"It happens sometimes that even the best of intentions have a strange way of..."
|I don't really ascribe to any faith, but if I did, this is what I would hope for.
It happens sometimes that even the best of intentions have a strange way of turning out... well, less than perfect.
Such was the nature of His reflection as He sat contemplating His creation one day, some indeterminate number of millennia after its birth. Certainly things had gotten off to a good start, but somewhere along the way, due perhaps to an odd mixture of love, worship, and free will, a synapse in the cosmic nervous system had failed to fire and the results could only be described as... messy.
Somewhere in the universe, stars were being born in all their glory and planets spun happily in their orbits. On one particular celestial body, however, a bright blue and really very beautiful celestial body arbitrarily named Earth by her inhabitants, events were transpiring that would have given Him a headache were He capable of experiencing such a phenomenon. Instead He sighed, showing that eternal existence does not necessarily guarantee eternal patience.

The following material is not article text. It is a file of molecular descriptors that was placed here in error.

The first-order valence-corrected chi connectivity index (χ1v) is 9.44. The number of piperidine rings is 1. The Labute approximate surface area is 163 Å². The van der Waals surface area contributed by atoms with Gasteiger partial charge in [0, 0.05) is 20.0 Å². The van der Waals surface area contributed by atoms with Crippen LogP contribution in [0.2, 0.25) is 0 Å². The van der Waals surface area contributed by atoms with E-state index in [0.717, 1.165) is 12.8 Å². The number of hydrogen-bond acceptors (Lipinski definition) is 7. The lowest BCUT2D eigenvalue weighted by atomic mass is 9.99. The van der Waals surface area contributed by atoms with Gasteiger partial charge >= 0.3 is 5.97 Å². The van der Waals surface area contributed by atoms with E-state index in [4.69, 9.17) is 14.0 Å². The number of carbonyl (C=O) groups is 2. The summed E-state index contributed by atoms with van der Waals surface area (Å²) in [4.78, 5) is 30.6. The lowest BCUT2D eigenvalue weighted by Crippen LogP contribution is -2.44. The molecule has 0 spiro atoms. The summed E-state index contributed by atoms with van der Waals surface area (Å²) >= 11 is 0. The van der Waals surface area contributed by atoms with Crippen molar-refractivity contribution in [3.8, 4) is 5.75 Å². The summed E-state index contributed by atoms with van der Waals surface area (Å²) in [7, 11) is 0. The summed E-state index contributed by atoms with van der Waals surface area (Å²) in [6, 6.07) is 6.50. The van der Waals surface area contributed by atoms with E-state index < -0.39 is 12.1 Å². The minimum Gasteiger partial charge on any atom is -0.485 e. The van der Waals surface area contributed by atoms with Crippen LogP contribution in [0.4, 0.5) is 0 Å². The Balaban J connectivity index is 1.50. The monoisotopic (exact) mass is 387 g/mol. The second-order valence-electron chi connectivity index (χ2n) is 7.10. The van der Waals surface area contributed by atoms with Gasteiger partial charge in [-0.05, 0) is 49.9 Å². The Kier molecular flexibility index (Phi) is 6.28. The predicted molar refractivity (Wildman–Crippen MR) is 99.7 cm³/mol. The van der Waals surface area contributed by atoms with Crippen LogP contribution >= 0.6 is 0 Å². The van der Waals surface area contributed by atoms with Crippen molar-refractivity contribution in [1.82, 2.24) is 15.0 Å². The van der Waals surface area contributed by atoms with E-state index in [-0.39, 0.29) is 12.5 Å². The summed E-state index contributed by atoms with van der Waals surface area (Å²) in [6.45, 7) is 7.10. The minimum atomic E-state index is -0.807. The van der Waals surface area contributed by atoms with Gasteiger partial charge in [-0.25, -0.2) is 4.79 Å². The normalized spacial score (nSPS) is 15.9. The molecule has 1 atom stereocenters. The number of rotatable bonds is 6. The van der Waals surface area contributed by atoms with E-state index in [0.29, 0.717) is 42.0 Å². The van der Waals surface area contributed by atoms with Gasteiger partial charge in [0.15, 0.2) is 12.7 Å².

He loved the people of Earth. They were all His children and He took pride in their busy, if sometimes not altogether straightforward, lives. Recently, though, the thought had crossed His mind that what they really needed was something along the lines of a Heavenly Spanking.
After taking a moment to indulge in this pleasant fantasy, He reluctantly set it aside, acknowledging that given their previous track record, even such an awesome event might not work the miracle He hoped for.
He had given them many chances in the past, but they had not used their time well and instead of getting better the state of affairs on Earth was arguably worsening. If He did not take a hand soon, His children may well find themselves up the proverbial creek without a canoe, much less a paddle.
The problem, in the end, was quite simple, boiling down to that bothersome substance called free will. Perhaps His children were right after all and there really was such a truth as "too much of a good thing". But no, taking away the source would undermine the whole object of life itself, and this He would not do. There must be another way.